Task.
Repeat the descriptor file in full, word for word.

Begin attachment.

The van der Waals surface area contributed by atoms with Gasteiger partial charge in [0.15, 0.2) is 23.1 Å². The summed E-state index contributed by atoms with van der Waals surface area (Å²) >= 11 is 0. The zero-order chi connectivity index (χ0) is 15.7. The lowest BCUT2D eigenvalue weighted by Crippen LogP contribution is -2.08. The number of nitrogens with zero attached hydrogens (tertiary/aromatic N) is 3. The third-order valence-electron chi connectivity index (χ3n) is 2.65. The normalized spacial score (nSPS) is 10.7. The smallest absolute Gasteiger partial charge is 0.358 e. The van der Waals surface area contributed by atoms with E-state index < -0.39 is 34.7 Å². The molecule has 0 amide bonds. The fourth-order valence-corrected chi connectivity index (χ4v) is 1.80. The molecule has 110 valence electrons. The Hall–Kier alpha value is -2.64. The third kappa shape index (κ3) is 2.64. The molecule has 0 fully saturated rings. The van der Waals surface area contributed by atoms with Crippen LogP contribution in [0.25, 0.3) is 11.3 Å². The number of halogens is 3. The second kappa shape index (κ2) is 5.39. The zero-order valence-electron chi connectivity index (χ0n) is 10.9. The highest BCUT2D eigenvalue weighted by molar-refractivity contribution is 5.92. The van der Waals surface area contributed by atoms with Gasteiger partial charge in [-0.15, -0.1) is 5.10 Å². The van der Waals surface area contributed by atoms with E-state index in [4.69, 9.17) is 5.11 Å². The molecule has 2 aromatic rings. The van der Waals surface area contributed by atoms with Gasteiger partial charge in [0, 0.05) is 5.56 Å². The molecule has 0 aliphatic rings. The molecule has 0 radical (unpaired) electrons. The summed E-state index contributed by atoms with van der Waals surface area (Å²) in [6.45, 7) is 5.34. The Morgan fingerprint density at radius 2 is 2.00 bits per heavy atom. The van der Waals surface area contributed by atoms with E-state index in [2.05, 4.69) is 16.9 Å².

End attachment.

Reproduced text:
The van der Waals surface area contributed by atoms with Gasteiger partial charge in [0.15, 0.2) is 23.1 Å². The summed E-state index contributed by atoms with van der Waals surface area (Å²) >= 11 is 0. The zero-order chi connectivity index (χ0) is 15.7. The lowest BCUT2D eigenvalue weighted by Crippen LogP contribution is -2.08. The number of nitrogens with zero attached hydrogens (tertiary/aromatic N) is 3. The third-order valence-electron chi connectivity index (χ3n) is 2.65. The normalized spacial score (nSPS) is 10.7. The smallest absolute Gasteiger partial charge is 0.358 e. The van der Waals surface area contributed by atoms with E-state index < -0.39 is 34.7 Å². The molecule has 0 amide bonds. The fourth-order valence-corrected chi connectivity index (χ4v) is 1.80. The molecule has 110 valence electrons. The Hall–Kier alpha value is -2.64. The third kappa shape index (κ3) is 2.64. The molecule has 0 fully saturated rings. The van der Waals surface area contributed by atoms with Crippen LogP contribution in [0.25, 0.3) is 11.3 Å². The number of halogens is 3. The second kappa shape index (κ2) is 5.39. The zero-order valence-electron chi connectivity index (χ0n) is 10.9. The highest BCUT2D eigenvalue weighted by molar-refractivity contribution is 5.92. The van der Waals surface area contributed by atoms with Gasteiger partial charge in [-0.15, -0.1) is 5.10 Å². The van der Waals surface area contributed by atoms with E-state index in [4.69, 9.17) is 5.11 Å². The molecule has 2 aromatic rings. The van der Waals surface area contributed by atoms with Gasteiger partial charge in [0, 0.05) is 5.56 Å². The molecule has 0 aliphatic rings. The molecule has 0 radical (unpaired) electrons. The summed E-state index contributed by atoms with van der Waals surface area (Å²) in [6.45, 7) is 5.34. The Morgan fingerprint density at radius 2 is 2.00 bits per heavy atom. The van der Waals surface area contributed by atoms with E-state index in [2.05, 4.69) is 16.9 Å².